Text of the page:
For those interested in the SW corridor project, Metro now has a series of public events scheduled as part of the agency’s public outreach on the project. These events, scheduled during the months of September and October, include an open house, numerous presentations at various local farmers’ markets and other agricultural festivals, and a pair of walks through Burlingame.
Tag Archives | sw corridor
The next rapid transit corridor to be extensively studied in the Portland Metro area, what many in the media (including us) have been calling the “Barbur Boulevard” corridor, has a new (and more generic) name (The Southwest Corridor) and a $2 million grant from the FTA.
The next rapid transit corridor to be extensively studied in the Portland Metro area, what many in the media (including us) have been calling the “Barbur Boulevard” corridor, has a new (and more generic) name: The Southwest Corridor.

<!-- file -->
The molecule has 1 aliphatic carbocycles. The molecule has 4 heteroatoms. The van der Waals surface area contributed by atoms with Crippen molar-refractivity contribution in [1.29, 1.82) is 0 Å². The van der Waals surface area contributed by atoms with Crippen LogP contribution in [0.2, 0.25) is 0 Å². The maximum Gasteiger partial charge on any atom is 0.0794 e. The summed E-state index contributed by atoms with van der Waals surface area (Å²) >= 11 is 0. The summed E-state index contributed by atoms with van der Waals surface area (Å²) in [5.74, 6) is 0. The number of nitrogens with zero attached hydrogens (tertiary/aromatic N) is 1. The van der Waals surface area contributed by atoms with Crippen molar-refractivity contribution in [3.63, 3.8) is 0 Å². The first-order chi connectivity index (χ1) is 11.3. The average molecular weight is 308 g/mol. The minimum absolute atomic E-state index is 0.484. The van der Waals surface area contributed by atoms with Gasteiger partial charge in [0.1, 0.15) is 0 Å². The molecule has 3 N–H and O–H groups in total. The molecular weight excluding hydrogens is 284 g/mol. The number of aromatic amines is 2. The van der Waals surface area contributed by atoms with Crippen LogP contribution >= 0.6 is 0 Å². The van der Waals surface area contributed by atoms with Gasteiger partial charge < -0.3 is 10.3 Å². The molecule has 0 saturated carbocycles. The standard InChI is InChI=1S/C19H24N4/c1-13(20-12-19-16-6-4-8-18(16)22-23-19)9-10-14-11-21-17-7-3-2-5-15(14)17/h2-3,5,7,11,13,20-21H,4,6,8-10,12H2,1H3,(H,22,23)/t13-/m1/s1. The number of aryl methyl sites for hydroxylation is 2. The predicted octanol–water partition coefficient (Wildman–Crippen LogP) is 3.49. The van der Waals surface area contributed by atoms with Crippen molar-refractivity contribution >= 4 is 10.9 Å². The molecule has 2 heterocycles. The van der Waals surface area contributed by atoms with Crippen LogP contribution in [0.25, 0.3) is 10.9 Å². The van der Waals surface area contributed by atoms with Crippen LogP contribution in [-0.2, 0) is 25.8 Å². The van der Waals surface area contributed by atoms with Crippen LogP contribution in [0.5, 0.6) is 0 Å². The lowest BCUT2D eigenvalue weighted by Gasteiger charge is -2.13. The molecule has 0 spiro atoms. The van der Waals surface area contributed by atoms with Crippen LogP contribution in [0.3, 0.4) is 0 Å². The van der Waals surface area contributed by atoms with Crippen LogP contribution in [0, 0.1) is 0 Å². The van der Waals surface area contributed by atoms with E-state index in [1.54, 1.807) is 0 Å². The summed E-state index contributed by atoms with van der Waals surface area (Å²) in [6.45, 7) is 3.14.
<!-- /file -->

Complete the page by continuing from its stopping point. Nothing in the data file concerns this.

And it has a new page at Metro’s website.
And–it now has $2 million in the bank, or on the way, thanks to a $2 million grant from the Federal Transportation Administration to study the corridor, defined roughly as the travel sheds of Barbur Boulevard/OR99W and I-5. The study areas include the cities of Portland, Tigard, King City, Tualatin, and Sherwood.
At this point, Metro insists that no decisions regarding mode or routing have been made–although many critics would scoff at this claim, believing that “the decision” has been made to build light rail, and that discussion of other alternatives will be for show. (I’d suspect that LRT enjoys a strong advantage, given the 50+ miles of existing track and the potential length of the corridor; but that other options have not been ruled out). Whether service to Tualatin is part of the corridor definition is unclear–the City of Tualatin is involved, but that may be simply because 99W passes through Tualatin’s northwest corner just across the river from King City. (The city of Durham is NOT included; which makes me suspect that downtown Tualatin is not within the project scope). And another unanswered question is how much of the defined corridor will actually get served–Gladstone and Oregon City were part of the South Corridor project (which spawned the Green Line and MLR) but rapid transit service to these two cities remains a long-term goal.
Still, a project isn’t really a project until it gets a name. And the first milestone on the next rapid transit corridor in the Portland metro area has hereby been passed. :)